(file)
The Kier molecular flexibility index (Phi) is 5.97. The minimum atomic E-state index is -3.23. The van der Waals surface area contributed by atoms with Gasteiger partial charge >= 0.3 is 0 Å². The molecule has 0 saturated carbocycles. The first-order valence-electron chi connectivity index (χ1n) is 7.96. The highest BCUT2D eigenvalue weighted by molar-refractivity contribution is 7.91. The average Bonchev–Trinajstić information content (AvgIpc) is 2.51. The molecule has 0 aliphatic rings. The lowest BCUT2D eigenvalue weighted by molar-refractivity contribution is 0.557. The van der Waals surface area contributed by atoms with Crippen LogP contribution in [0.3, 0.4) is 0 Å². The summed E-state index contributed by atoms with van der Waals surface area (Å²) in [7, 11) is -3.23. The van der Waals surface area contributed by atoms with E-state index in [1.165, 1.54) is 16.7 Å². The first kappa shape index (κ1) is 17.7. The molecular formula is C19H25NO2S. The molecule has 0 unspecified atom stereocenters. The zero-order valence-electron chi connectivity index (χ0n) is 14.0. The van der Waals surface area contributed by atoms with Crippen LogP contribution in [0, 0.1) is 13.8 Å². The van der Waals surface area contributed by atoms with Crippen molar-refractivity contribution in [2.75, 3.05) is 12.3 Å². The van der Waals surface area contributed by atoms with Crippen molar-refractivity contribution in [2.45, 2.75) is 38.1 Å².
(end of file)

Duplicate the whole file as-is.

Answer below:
The Kier molecular flexibility index (Phi) is 5.97. The minimum atomic E-state index is -3.23. The van der Waals surface area contributed by atoms with Gasteiger partial charge >= 0.3 is 0 Å². The molecule has 0 saturated carbocycles. The first-order valence-electron chi connectivity index (χ1n) is 7.96. The highest BCUT2D eigenvalue weighted by molar-refractivity contribution is 7.91. The average Bonchev–Trinajstić information content (AvgIpc) is 2.51. The molecule has 0 aliphatic rings. The lowest BCUT2D eigenvalue weighted by molar-refractivity contribution is 0.557. The van der Waals surface area contributed by atoms with Crippen LogP contribution in [0.3, 0.4) is 0 Å². The summed E-state index contributed by atoms with van der Waals surface area (Å²) in [7, 11) is -3.23. The van der Waals surface area contributed by atoms with E-state index in [1.165, 1.54) is 16.7 Å². The first kappa shape index (κ1) is 17.7. The molecular formula is C19H25NO2S. The molecule has 0 unspecified atom stereocenters. The zero-order valence-electron chi connectivity index (χ0n) is 14.0. The van der Waals surface area contributed by atoms with Crippen LogP contribution in [0, 0.1) is 13.8 Å². The van der Waals surface area contributed by atoms with Crippen molar-refractivity contribution in [2.75, 3.05) is 12.3 Å². The van der Waals surface area contributed by atoms with Crippen molar-refractivity contribution in [2.45, 2.75) is 38.1 Å².